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Corporations like to know as much as they can about their customers. Unfortunately, the Internet has made data collection just a little too easy. When you use your browser to view Web pages, or download music files, there's a good chance that some corporation somewhere is watching over your shoulder.

Corporate collection of
personal data

You don't even have to buy anything over the Internet to get caught up in the corporate data collection game. Your browser, its plug-ins and other software programs on your computer make you an unwitting player. Simply viewing a Web page can get you involved.

A major culprit is spyware, including the programs Radiate and Aureate. One of these might be operating on your computer right now.

A program that was in the spotlight a few years ago is RealJukeBox from RealNetworks. An early version sent details of users' music downloads back to head office through the user's Internet connection. Not surprisingly, many people resented this, and RealNetworks disabled the feature.

The controversy resurfaced when Steve Gibson of Gibson Research discovered that another RealNetworks program, RealDownload, was sending his name and email address too. If you're up for the technical details, they're here.

Doubleclick is an agency supplying targeted banner ads to sites. It uses cookies, and because it runs the advertising on a very large number of sites, it collects a lot of data and gets accurate profiles of users.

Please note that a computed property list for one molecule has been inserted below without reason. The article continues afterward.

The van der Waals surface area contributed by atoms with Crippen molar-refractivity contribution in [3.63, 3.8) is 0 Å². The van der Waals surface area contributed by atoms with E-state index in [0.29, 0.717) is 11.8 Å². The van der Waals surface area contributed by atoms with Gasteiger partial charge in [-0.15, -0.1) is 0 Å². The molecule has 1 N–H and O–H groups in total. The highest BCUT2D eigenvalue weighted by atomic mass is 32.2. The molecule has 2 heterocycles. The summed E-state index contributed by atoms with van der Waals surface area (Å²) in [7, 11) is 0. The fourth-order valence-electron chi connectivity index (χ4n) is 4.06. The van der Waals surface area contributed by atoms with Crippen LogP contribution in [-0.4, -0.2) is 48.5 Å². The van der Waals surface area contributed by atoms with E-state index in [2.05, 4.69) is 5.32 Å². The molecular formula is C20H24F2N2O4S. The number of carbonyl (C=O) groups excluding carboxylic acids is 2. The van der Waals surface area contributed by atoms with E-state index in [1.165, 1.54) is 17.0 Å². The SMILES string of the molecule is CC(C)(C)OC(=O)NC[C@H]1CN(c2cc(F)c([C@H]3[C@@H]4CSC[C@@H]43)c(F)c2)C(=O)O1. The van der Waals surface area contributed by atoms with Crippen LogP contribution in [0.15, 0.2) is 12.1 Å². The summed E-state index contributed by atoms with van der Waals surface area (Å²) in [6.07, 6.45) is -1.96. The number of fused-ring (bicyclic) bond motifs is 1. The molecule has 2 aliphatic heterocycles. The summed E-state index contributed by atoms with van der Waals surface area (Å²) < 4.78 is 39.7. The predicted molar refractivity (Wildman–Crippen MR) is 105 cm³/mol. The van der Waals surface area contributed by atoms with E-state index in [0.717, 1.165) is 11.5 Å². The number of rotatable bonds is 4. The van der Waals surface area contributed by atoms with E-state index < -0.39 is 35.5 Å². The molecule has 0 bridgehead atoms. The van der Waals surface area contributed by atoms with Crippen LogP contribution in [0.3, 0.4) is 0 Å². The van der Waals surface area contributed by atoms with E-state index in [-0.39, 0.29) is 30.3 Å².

Doubleclick then decided to go one step further and tie in the data with users' real names and addresses from shopping transactions - but finally backed down.

Corporations like to collect statistics from friendly sites that aren't their own. To do this they ask the site webmaster to plant Web bugs on the pages. These are innocuous files, often tiny graphics, but they're held on the server of the corporation rather than the site. So each time a page containing a bug is accessed, the corporation gets an entry on its server logs showing the visitor's IP address. They can be used in HTML emails too.


Your intimate friend, the network manager

Monitoring by authorities

Email - as private as a postcard

Links to other privacy sites

Personal data
Mobile phones


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